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author:("Singh, ladji")
1.  SSRD: Simple Sequence Repeats Database of the Human Genome 
Simple sequence repeats are predominantly found in most organisms. They play a major role in studies of genetic diversity, and are useful as diagnostic markers for many diseases. The simple sequence repeats database (SSRD) for the human genome was created for easy access to such repeats, for analysis, and to be used to understand their biological significance. The data includes the abundance and distribution of SSRs in the coding and non-coding regions of the genome, as well as their association with the UTRs of genes. The exact locations of repeats with respect to genomic regions (such as UTRs, exons, introns or intergenic regions) and their association with STS markers are also highlighted. The resource will facilitate repeat sequence analysis in the human genome and the understanding of the functional and evolutionary significance of simple sequence repeats. SSRD is available through two websites, http://www.ccmb.res.in/ssr and http://www.ingenovis.com/ssr.
doi:10.1002/cfg.289
PMCID: PMC2448451  PMID: 18629286
2.  Genome-wide analysis of microsatellite repeats in humans: their abundance and density in specific genomic regions 
Genome Biology  2003;4(2):R13.
Simple sequence repeats are found in most organisms, and occupy about 3% of the human genome. The densities of simple sequence repeats across the human chromosomes were found to be relatively uniform. Tri- and hexa-nucleotide repeats are more abundant in exons, whereas other repeats are more abundant in non-coding regions.
Background
Simple sequence repeats (SSRs) are found in most organisms, and occupy about 3% of the human genome. Although it is becoming clear that such repeats are important in genomic organization and function and may be associated with disease conditions, their systematic analysis has not been reported. This is the first report examining the distribution and density of simple sequence repeats (1-6 base-pairs (bp)) in the entire human genome.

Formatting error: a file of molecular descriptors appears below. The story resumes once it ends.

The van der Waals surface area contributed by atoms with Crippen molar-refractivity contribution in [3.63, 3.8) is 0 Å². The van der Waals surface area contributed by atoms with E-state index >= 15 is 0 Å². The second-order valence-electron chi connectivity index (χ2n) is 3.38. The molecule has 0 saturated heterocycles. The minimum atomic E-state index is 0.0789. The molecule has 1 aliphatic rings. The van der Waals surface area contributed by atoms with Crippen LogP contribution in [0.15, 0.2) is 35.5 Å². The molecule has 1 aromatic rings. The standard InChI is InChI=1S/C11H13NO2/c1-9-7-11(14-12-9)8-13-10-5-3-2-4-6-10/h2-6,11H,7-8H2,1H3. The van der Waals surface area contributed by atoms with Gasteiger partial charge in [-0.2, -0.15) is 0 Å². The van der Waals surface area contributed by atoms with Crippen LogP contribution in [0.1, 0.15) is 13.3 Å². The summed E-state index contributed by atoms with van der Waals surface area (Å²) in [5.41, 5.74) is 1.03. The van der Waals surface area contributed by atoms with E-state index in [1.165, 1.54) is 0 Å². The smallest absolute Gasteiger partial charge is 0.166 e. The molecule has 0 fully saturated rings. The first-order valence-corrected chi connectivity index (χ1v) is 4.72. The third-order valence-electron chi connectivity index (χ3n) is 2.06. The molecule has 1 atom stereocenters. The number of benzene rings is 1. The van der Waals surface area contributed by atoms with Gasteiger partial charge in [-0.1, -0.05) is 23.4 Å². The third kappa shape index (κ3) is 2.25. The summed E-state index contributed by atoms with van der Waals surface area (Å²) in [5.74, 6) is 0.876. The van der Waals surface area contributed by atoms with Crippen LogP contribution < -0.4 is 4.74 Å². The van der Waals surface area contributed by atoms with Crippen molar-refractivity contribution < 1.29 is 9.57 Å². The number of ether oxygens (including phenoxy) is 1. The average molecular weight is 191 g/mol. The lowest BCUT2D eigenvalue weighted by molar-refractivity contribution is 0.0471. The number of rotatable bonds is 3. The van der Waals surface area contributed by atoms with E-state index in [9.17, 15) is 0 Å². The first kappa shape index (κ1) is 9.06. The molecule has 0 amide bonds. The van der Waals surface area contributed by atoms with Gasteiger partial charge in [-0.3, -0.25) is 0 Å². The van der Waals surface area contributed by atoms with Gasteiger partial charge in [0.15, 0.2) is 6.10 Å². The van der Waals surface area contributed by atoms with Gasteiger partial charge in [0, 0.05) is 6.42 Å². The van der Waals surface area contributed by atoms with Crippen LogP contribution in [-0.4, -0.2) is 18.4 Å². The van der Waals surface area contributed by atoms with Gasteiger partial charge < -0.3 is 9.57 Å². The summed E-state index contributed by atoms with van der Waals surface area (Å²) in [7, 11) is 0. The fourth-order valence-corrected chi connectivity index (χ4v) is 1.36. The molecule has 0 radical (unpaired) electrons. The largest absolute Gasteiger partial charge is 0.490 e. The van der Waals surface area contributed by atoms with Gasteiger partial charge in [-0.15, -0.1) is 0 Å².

Results
The densities of SSRs across the human chromosomes were found to be relatively uniform. However, the overall density of SSR was found to be high in chromosome 19. Triplets and hexamers were more predominant in exonic regions compared to intronic and intergenic regions, except for chromosome Y. Comparison of densities of various SSRs revealed that whereas trimers and pentamers showed a similar pattern (500-1,000 bp/Mb) across the chromosomes, di- tetra- and hexa-nucleotide repeats showed patterns of higher (2,000-3,000 bp/Mb) density. Repeats of the same nucleotide were found to be higher than other repeat types. Repeats of A, AT, AC, AAT, AAC, AAG, AGC, AAAC, AAAT, AAAG, AAGG, AGAT predominate, whereas repeats of C, CG, ACT, ACG, AACC, AACG, AACT, AAGC, AAGT, ACCC, ACCG, ACCT, CCCG and CCGG are rare.
Conclusions
The overall SSR density was comparable in all chromosomes. The density of different repeats, however, showed significant variation. Tri- and hexa-nucleotide repeats are more abundant in exons, whereas other repeats are more abundant in non-coding regions.
doi:10.1186/gb-2003-4-2-r13
PMCID: PMC151303  PMID: 12620123

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